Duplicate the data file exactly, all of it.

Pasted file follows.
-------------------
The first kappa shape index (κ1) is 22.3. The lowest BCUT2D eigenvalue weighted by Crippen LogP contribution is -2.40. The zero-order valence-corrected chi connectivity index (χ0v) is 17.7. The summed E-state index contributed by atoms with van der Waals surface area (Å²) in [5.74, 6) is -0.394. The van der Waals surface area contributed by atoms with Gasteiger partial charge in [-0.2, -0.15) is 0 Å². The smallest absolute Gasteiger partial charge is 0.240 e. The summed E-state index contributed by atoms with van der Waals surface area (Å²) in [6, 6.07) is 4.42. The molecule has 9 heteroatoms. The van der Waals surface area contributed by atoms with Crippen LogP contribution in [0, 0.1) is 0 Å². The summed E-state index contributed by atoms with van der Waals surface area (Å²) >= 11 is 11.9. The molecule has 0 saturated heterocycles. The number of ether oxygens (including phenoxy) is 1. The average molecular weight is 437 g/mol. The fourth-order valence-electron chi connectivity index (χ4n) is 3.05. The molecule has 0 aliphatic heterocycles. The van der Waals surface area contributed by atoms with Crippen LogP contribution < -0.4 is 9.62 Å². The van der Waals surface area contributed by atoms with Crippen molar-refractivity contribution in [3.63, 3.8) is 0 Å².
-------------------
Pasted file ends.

The first kappa shape index (κ1) is 22.3. The lowest BCUT2D eigenvalue weighted by Crippen LogP contribution is -2.40. The zero-order valence-corrected chi connectivity index (χ0v) is 17.7. The summed E-state index contributed by atoms with van der Waals surface area (Å²) in [5.74, 6) is -0.394. The van der Waals surface area contributed by atoms with Gasteiger partial charge in [-0.2, -0.15) is 0 Å². The smallest absolute Gasteiger partial charge is 0.240 e. The summed E-state index contributed by atoms with van der Waals surface area (Å²) in [6, 6.07) is 4.42. The molecule has 9 heteroatoms. The van der Waals surface area contributed by atoms with Crippen LogP contribution in [0, 0.1) is 0 Å². The summed E-state index contributed by atoms with van der Waals surface area (Å²) >= 11 is 11.9. The molecule has 0 saturated heterocycles. The number of ether oxygens (including phenoxy) is 1. The average molecular weight is 437 g/mol. The fourth-order valence-electron chi connectivity index (χ4n) is 3.05. The molecule has 0 aliphatic heterocycles. The van der Waals surface area contributed by atoms with Crippen LogP contribution < -0.4 is 9.62 Å². The van der Waals surface area contributed by atoms with Crippen molar-refractivity contribution in [3.63, 3.8) is 0 Å².